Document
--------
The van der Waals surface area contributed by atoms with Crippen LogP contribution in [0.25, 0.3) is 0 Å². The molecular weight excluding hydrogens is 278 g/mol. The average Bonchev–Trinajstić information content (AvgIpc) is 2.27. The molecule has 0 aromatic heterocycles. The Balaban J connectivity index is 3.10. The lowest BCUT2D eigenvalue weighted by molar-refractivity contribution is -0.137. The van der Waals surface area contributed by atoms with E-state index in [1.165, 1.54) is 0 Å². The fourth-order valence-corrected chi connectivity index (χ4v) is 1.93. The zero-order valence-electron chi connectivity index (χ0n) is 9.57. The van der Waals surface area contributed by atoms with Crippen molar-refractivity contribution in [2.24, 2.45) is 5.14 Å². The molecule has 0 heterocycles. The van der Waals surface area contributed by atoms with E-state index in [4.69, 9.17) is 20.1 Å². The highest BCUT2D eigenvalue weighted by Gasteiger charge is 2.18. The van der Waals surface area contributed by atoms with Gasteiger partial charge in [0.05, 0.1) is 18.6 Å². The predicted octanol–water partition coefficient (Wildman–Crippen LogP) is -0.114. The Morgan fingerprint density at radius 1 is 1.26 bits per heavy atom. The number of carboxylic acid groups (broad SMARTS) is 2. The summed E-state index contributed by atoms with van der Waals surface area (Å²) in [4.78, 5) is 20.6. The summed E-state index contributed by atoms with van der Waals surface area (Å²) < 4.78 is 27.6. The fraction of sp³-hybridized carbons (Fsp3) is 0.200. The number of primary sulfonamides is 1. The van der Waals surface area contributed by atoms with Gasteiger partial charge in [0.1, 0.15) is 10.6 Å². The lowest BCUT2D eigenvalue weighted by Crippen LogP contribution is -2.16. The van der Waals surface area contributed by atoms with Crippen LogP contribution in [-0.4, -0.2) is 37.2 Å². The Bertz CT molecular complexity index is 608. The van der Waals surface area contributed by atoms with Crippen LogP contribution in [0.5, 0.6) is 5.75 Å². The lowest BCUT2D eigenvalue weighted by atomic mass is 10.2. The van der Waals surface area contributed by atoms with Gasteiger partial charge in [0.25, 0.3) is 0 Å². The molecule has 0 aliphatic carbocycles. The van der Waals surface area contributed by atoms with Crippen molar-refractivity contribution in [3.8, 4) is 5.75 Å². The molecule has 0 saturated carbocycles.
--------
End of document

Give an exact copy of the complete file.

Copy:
The van der Waals surface area contributed by atoms with Crippen LogP contribution in [0.25, 0.3) is 0 Å². The molecular weight excluding hydrogens is 278 g/mol. The average Bonchev–Trinajstić information content (AvgIpc) is 2.27. The molecule has 0 aromatic heterocycles. The Balaban J connectivity index is 3.10. The lowest BCUT2D eigenvalue weighted by molar-refractivity contribution is -0.137. The van der Waals surface area contributed by atoms with E-state index in [1.165, 1.54) is 0 Å². The fourth-order valence-corrected chi connectivity index (χ4v) is 1.93. The zero-order valence-electron chi connectivity index (χ0n) is 9.57. The van der Waals surface area contributed by atoms with Crippen molar-refractivity contribution in [2.24, 2.45) is 5.14 Å². The molecule has 0 heterocycles. The van der Waals surface area contributed by atoms with E-state index in [4.69, 9.17) is 20.1 Å². The highest BCUT2D eigenvalue weighted by Gasteiger charge is 2.18. The van der Waals surface area contributed by atoms with Gasteiger partial charge in [0.05, 0.1) is 18.6 Å². The predicted octanol–water partition coefficient (Wildman–Crippen LogP) is -0.114. The Morgan fingerprint density at radius 1 is 1.26 bits per heavy atom. The number of carboxylic acid groups (broad SMARTS) is 2. The summed E-state index contributed by atoms with van der Waals surface area (Å²) in [4.78, 5) is 20.6. The summed E-state index contributed by atoms with van der Waals surface area (Å²) < 4.78 is 27.6. The fraction of sp³-hybridized carbons (Fsp3) is 0.200. The number of primary sulfonamides is 1. The van der Waals surface area contributed by atoms with Gasteiger partial charge in [0.1, 0.15) is 10.6 Å². The lowest BCUT2D eigenvalue weighted by Crippen LogP contribution is -2.16. The van der Waals surface area contributed by atoms with Crippen LogP contribution in [-0.4, -0.2) is 37.2 Å². The Bertz CT molecular complexity index is 608. The van der Waals surface area contributed by atoms with Crippen LogP contribution in [0.5, 0.6) is 5.75 Å². The lowest BCUT2D eigenvalue weighted by atomic mass is 10.2. The van der Waals surface area contributed by atoms with Gasteiger partial charge in [0.25, 0.3) is 0 Å². The molecule has 0 aliphatic carbocycles. The van der Waals surface area contributed by atoms with Crippen molar-refractivity contribution in [3.8, 4) is 5.75 Å². The molecule has 0 saturated carbocycles.